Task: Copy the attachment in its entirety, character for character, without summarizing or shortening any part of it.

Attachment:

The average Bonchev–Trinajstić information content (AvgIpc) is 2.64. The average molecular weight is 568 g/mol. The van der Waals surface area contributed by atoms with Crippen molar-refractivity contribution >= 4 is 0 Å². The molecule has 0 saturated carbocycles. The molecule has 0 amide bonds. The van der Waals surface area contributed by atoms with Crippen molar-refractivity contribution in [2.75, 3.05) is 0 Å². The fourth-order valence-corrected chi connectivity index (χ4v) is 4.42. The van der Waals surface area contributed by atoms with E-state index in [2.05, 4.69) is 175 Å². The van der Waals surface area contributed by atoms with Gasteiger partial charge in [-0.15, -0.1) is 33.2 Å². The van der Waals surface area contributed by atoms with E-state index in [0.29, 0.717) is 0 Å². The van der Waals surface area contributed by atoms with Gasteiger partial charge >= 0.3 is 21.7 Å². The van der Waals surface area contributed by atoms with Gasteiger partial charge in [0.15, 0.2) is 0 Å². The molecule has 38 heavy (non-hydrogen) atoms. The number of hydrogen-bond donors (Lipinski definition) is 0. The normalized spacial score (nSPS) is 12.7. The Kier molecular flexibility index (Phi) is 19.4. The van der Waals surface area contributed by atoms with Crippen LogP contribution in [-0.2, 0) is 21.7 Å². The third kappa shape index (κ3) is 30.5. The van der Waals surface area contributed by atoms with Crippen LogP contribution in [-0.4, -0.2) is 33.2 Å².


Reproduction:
The average Bonchev–Trinajstić information content (AvgIpc) is 2.64. The average molecular weight is 568 g/mol. The van der Waals surface area contributed by atoms with Crippen molar-refractivity contribution >= 4 is 0 Å². The molecule has 0 saturated carbocycles. The molecule has 0 amide bonds. The van der Waals surface area contributed by atoms with Crippen molar-refractivity contribution in [2.75, 3.05) is 0 Å². The fourth-order valence-corrected chi connectivity index (χ4v) is 4.42. The van der Waals surface area contributed by atoms with E-state index in [2.05, 4.69) is 175 Å². The van der Waals surface area contributed by atoms with Gasteiger partial charge in [-0.15, -0.1) is 33.2 Å². The van der Waals surface area contributed by atoms with E-state index in [0.29, 0.717) is 0 Å². The van der Waals surface area contributed by atoms with Gasteiger partial charge >= 0.3 is 21.7 Å². The van der Waals surface area contributed by atoms with Gasteiger partial charge in [0.15, 0.2) is 0 Å². The molecule has 38 heavy (non-hydrogen) atoms. The number of hydrogen-bond donors (Lipinski definition) is 0. The normalized spacial score (nSPS) is 12.7. The Kier molecular flexibility index (Phi) is 19.4. The van der Waals surface area contributed by atoms with Crippen LogP contribution in [-0.2, 0) is 21.7 Å². The third kappa shape index (κ3) is 30.5. The van der Waals surface area contributed by atoms with Crippen LogP contribution in [-0.4, -0.2) is 33.2 Å².